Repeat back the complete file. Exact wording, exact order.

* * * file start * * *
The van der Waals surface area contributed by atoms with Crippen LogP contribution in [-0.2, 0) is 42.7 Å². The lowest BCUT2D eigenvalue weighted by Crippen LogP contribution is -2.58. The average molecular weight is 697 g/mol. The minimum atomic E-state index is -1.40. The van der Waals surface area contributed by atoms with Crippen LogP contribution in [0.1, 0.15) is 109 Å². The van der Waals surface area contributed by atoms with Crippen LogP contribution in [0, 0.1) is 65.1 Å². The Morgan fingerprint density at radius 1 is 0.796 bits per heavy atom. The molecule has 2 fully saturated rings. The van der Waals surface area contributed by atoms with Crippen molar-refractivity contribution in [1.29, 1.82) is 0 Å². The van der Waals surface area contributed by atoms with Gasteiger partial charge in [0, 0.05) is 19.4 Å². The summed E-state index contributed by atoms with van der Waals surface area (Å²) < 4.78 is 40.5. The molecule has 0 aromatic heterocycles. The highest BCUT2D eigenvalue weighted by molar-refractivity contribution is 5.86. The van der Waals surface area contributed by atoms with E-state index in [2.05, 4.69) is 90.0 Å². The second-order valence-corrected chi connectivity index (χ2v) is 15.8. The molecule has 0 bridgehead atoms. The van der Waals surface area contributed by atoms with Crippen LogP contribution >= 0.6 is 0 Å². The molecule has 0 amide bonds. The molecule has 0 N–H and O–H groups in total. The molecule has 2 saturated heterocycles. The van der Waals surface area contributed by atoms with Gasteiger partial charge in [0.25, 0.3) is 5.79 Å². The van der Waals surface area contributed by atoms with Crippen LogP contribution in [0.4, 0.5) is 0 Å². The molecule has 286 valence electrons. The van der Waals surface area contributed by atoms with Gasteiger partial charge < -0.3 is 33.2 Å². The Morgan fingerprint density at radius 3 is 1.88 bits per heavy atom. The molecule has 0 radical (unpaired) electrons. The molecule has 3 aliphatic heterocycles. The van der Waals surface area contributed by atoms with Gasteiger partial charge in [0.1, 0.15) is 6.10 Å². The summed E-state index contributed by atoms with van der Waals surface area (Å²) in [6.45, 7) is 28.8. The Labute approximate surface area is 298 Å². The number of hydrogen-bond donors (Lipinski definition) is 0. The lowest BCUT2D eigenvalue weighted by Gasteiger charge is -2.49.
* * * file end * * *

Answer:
The van der Waals surface area contributed by atoms with Crippen LogP contribution in [-0.2, 0) is 42.7 Å². The lowest BCUT2D eigenvalue weighted by Crippen LogP contribution is -2.58. The average molecular weight is 697 g/mol. The minimum atomic E-state index is -1.40. The van der Waals surface area contributed by atoms with Crippen LogP contribution in [0.1, 0.15) is 109 Å². The van der Waals surface area contributed by atoms with Crippen LogP contribution in [0, 0.1) is 65.1 Å². The Morgan fingerprint density at radius 1 is 0.796 bits per heavy atom. The molecule has 2 fully saturated rings. The van der Waals surface area contributed by atoms with Crippen molar-refractivity contribution in [1.29, 1.82) is 0 Å². The van der Waals surface area contributed by atoms with Gasteiger partial charge in [0, 0.05) is 19.4 Å². The summed E-state index contributed by atoms with van der Waals surface area (Å²) < 4.78 is 40.5. The molecule has 0 aromatic heterocycles. The highest BCUT2D eigenvalue weighted by molar-refractivity contribution is 5.86. The van der Waals surface area contributed by atoms with E-state index in [2.05, 4.69) is 90.0 Å². The second-order valence-corrected chi connectivity index (χ2v) is 15.8. The molecule has 0 bridgehead atoms. The van der Waals surface area contributed by atoms with Crippen LogP contribution >= 0.6 is 0 Å². The molecule has 0 amide bonds. The molecule has 0 N–H and O–H groups in total. The molecule has 2 saturated heterocycles. The van der Waals surface area contributed by atoms with Gasteiger partial charge in [0.25, 0.3) is 5.79 Å². The van der Waals surface area contributed by atoms with Crippen LogP contribution in [0.4, 0.5) is 0 Å². The molecule has 286 valence electrons. The van der Waals surface area contributed by atoms with Gasteiger partial charge < -0.3 is 33.2 Å². The Morgan fingerprint density at radius 3 is 1.88 bits per heavy atom. The molecule has 0 radical (unpaired) electrons. The molecule has 3 aliphatic heterocycles. The van der Waals surface area contributed by atoms with Gasteiger partial charge in [0.1, 0.15) is 6.10 Å². The summed E-state index contributed by atoms with van der Waals surface area (Å²) in [6.45, 7) is 28.8. The Labute approximate surface area is 298 Å². The number of hydrogen-bond donors (Lipinski definition) is 0. The lowest BCUT2D eigenvalue weighted by Gasteiger charge is -2.49.